Wednesday, October 31, 2012

A small story gets me thinking about the big picture...

Earlier this evening, I was listening to NPR as I was on the way home from the grocery store. They were, of course, talking about Hurricane Sandy and its aftermath. Because of the devastation, and the problems that is causing in getting around in parts of New York and New Jersey, a reporter had taken to her bicycle to look around and see how people are coping in areas with a great deal of damage and, in many cases, no power.

She happened on a Chinese restaurant that had figured out how to keep cooking and stay open despite the power being off. Talking to someone who was on their way out of the restaurant with the food they had purchased, the reporter asked how the prices were; were they higher, lower, or the same as they had been before the storm. The response was that they were the same as always.

When I heard that, I burst into tears, right there in front of God and everybody.

That reaction puzzled me at first. It was nice that the restaurant owners weren't trying to price gouge, but it was nothing to cry about. Thinking about it as I made my way home, however, I finally realized why I had started crying.

Mitt Romney has been caught on tape, repeatedly, talking about how it's immoral for the federal government to spend money on things like disaster relief, and how he would defund FEMA, the agency that is charged with helping out in time of natural and man-made disaster. If he is elected president, he has said, he would put disaster response and relief on the states or, ideally, he has said, privatize it. And that's a big problem.

Why is that a problem?, you might be asking right now.

It is a problem because privatized disaster relief on a scale needed in the wake of events like Sandy would necessarily fall into the hands of big companies. And big business is out to make big profits, first and foremost. And so they would charge for their help. Not only would they almost certainly overcharge for their help - unlike that Chinese restaurant in the NPR story - they would almost certainly only help those who could afford the help. And in the process, those big companies would probably put that Chinese restaurant out of business to eliminate the competition, however small. Which fits right into the Romney philosophy of "if your poor, you're on your own". Not to mention one of his main specialties as a businessman, that is, taking apart smaller and underperforming companies and selling off the remains for a profit. But that is another problem, for another blog post.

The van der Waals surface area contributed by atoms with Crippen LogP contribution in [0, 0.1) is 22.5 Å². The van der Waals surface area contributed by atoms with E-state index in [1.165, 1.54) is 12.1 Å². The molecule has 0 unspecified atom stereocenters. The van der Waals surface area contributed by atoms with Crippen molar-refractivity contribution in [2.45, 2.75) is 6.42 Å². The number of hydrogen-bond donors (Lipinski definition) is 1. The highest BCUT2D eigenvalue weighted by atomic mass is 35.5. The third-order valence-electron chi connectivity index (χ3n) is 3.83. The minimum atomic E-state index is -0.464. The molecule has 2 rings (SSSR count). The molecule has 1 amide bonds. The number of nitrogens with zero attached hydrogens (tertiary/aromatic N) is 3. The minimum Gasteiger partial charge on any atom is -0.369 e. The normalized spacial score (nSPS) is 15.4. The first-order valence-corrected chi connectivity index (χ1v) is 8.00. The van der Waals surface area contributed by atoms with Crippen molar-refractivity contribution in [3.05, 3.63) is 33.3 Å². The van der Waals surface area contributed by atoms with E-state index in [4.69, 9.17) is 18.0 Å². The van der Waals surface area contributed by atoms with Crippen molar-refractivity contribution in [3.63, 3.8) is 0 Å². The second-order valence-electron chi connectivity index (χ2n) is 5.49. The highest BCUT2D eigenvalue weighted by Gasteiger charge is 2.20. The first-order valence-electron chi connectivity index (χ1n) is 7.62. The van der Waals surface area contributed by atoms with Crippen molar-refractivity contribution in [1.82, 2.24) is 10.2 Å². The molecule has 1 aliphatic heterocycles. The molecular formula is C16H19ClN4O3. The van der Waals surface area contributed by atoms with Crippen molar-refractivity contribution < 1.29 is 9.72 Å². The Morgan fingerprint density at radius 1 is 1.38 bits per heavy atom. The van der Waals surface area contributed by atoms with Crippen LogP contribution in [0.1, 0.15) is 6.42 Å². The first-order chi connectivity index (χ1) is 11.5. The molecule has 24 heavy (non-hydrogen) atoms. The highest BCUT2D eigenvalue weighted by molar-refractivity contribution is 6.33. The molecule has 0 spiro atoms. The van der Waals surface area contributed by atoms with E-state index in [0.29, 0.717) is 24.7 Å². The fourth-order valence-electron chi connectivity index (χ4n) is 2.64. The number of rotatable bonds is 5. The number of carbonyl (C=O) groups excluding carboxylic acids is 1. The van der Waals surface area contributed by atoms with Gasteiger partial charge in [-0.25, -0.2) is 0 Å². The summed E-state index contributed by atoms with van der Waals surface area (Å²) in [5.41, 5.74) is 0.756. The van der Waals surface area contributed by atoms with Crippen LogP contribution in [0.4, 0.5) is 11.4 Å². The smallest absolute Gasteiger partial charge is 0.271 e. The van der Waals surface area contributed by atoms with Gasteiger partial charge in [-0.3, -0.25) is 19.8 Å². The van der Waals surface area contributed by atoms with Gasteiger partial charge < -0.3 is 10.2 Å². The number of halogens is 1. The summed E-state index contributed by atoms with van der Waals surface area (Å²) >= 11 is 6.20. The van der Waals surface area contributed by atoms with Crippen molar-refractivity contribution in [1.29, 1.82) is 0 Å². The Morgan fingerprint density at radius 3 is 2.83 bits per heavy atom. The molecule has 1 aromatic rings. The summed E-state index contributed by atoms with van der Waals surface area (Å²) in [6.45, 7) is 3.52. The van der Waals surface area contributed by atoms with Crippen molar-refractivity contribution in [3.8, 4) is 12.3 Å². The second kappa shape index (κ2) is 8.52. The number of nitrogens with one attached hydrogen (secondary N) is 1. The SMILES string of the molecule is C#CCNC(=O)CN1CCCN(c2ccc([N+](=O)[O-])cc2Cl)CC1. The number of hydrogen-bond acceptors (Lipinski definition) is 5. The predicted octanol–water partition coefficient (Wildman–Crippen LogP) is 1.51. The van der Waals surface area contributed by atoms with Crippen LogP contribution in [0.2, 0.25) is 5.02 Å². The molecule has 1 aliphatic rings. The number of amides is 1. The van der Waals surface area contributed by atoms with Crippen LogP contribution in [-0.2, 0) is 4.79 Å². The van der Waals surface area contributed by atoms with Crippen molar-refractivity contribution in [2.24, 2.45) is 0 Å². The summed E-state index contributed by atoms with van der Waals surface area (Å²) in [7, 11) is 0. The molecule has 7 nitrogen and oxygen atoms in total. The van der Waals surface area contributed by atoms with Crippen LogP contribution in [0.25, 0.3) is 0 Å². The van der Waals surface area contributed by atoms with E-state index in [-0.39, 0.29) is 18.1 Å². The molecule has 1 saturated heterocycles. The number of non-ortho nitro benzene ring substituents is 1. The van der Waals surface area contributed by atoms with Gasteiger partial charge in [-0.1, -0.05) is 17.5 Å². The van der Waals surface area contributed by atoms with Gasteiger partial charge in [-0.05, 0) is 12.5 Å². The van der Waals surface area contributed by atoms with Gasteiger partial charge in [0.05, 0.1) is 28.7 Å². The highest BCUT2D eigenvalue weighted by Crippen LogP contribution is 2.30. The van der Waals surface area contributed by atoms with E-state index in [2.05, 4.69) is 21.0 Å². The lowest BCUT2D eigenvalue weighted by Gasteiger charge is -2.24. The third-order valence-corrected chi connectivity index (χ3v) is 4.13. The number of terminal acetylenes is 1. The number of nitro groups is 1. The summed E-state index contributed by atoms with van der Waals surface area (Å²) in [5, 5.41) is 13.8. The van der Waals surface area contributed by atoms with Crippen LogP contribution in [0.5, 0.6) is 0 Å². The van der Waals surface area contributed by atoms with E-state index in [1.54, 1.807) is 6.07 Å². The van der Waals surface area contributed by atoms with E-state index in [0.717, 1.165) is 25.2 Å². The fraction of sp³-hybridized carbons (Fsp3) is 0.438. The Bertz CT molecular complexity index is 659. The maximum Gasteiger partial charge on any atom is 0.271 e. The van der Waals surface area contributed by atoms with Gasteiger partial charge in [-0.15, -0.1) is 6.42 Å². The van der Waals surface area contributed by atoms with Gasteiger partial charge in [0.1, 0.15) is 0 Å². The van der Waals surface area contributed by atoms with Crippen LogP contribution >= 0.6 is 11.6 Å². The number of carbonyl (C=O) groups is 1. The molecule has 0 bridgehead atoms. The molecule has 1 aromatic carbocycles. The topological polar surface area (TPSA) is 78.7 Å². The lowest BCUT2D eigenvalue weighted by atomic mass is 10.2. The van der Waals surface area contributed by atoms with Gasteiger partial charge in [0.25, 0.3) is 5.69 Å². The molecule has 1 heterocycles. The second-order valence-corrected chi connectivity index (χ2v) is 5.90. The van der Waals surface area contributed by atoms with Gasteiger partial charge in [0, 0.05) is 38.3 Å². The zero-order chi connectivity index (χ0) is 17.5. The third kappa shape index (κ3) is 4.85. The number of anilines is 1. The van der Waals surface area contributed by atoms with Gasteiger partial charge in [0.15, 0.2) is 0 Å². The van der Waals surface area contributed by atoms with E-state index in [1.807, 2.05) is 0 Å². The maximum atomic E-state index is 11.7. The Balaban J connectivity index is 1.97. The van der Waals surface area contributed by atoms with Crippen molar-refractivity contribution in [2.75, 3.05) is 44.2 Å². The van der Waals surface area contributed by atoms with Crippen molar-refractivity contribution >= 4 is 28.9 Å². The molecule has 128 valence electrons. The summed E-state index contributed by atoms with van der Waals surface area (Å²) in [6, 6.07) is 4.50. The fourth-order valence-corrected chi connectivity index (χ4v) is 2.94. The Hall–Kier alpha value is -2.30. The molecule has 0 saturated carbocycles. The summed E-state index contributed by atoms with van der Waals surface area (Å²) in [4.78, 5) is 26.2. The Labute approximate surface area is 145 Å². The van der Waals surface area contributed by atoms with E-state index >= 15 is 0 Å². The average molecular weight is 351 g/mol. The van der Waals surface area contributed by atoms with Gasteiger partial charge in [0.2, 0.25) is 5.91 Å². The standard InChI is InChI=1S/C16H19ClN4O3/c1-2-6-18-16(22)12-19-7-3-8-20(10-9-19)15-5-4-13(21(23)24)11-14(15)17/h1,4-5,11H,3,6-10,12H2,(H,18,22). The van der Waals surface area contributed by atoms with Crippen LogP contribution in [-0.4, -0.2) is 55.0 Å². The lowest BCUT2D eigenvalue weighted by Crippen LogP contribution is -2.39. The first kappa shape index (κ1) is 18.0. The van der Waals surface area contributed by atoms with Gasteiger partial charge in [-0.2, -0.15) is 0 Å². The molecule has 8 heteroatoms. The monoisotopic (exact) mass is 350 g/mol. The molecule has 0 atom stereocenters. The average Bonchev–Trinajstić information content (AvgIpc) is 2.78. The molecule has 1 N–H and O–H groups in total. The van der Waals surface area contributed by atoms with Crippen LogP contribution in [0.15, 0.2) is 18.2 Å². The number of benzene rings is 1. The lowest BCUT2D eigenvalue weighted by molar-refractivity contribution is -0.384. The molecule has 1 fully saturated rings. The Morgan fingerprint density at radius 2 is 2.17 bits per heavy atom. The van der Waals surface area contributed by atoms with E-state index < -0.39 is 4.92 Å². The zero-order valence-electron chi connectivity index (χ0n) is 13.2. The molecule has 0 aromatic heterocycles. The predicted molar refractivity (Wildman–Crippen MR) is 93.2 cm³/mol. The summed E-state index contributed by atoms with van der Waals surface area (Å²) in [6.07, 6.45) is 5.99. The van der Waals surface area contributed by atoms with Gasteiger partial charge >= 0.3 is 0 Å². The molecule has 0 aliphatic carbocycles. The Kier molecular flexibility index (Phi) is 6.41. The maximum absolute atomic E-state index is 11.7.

This is not the way it should be. In a disaster as big as Hurricane Sandy, it is really only the federal government that is big enough to coordinate the recovery efforts and to make sure that recovery does not take years...or decades. And to make sure that the recovery reaches everyone, and does not further enrich the already wealthy on the misfortune of others.

As I commented elsewhere in the past couple of days, I really wonder when people are going to realize that "looking out for number one, and everyone else is on their own" is not a sustainable life plan in the long term. We're all in this together, and that includes the government. If we follow Mitt Romney's philosophy of politics, and probably his philosophy of life, it's going to be every individual for him or herself, and God, or whichever deity you believe in, help us all.

That is why I was crying on the way home from the grocery store this evening. That is not the America I was brought up in, and if it turns into that, any more than it has already become that, heaven help us all.

As a postscript, the Romney campaign released a statement earlier today (Wednesday) saying that if he is elected president, Mitt will support and fully fund FEMA. If he thinks people won't notice that he is changing his story...again...just because he thinks that the position he stated earlier is sure to be unpopular in states where he needs votes, he is, I hope, sadly mistaken.

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